Lawyer Lennox Kemp of Newtown, England (Touch and Go, 1993, etc.), is back, this time with a new wife— the plain and plain- spoken Mary Blane, an Irish-American. Lennox is happy in his marriage but currently dismayed by a series of letters he's been getting—vindictive, threatening, unsigned—and he's concerned even more by a story about the letters in the local newspaper. Lennox is especially uneasy about anything that might cast a shadow on the reputation of Gillorn's, his law firm. When Tony Lambert, a young, fondly regarded member of the firm is killed by a blow to the head, the body found beside Lennox's car, wearing a coat similar to his, Lennox is sure Lambert was mistakenly killed in his place by the unknown letter writer. Meanwhile, longtime friend Detective Inspector John Upshire is getting nowhere with the case, and Lennox's usual deductive powers have given way to feelings of guilt and depression. Mary decides she must do something and proceeds to nose about—concentrating mainly on Anita Allardyce, Lambert's ebullient Australian fiancÇe, to whom he'd willed his considerable fortune, and on her overbearing brother Zachary. Mary solves part of the puzzle with dispatch, but nearly comes to grief with the more challenging and dangerous business of murder, rousing Lennox from his lethargy to pursue the clues that will solve the mystery and keep Mary out of harm's way. Nicely done, with all the traditional British touches, but Mary, not unappealing in her diamond-in-the-rough way, can't hold a candle to a Lennox in full command of his sleuthing prowess. Readers can hope he'll be back on track next time out.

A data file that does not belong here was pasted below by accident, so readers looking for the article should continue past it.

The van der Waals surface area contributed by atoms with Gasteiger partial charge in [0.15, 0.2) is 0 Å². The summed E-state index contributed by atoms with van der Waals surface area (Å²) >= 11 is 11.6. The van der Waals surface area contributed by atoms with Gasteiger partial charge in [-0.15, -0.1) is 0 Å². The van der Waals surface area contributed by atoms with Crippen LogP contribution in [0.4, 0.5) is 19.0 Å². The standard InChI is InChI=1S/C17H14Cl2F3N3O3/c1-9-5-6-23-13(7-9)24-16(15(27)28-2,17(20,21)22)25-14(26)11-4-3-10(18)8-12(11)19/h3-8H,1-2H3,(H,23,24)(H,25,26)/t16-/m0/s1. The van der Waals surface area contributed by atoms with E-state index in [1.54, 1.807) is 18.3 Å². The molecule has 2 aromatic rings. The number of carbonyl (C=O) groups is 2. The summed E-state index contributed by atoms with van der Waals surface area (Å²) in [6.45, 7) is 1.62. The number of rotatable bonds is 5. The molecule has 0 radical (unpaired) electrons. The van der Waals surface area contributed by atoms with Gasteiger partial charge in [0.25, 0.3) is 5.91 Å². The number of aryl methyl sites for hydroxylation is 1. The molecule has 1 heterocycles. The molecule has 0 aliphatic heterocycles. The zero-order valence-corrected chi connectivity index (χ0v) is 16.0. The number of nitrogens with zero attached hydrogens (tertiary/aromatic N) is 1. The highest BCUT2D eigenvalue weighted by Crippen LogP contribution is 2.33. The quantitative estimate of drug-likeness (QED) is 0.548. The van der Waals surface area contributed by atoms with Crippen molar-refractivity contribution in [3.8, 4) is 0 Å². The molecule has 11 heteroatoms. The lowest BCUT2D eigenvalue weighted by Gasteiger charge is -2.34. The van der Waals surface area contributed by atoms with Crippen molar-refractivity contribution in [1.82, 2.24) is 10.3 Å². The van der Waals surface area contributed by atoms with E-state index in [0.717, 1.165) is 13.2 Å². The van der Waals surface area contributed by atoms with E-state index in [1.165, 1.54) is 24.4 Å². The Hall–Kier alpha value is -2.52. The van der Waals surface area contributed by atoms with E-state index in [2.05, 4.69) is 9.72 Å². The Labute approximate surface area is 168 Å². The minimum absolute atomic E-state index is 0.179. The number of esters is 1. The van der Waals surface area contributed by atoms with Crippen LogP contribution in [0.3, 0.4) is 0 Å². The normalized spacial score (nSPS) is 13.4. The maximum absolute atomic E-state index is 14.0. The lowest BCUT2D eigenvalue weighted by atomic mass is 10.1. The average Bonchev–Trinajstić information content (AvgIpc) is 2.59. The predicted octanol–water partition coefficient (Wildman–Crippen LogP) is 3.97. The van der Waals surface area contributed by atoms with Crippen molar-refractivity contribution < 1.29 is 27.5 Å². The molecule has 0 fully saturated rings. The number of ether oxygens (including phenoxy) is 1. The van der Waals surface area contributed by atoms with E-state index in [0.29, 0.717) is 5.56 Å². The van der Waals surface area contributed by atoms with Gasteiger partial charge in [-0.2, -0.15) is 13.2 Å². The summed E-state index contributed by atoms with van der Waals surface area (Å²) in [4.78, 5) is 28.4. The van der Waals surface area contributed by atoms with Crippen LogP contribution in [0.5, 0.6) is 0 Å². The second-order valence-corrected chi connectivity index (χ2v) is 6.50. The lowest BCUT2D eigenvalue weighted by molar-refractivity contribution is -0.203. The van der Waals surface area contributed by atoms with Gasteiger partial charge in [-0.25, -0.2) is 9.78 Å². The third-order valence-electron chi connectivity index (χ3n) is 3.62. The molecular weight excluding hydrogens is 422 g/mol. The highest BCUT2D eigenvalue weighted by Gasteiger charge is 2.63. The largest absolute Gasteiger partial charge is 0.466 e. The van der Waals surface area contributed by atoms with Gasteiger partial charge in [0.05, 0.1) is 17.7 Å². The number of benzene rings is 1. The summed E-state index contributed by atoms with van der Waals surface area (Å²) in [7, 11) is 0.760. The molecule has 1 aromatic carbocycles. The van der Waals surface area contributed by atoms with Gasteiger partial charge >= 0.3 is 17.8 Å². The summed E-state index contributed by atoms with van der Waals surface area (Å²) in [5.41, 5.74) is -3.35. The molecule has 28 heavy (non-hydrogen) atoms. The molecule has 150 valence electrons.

Read full book review >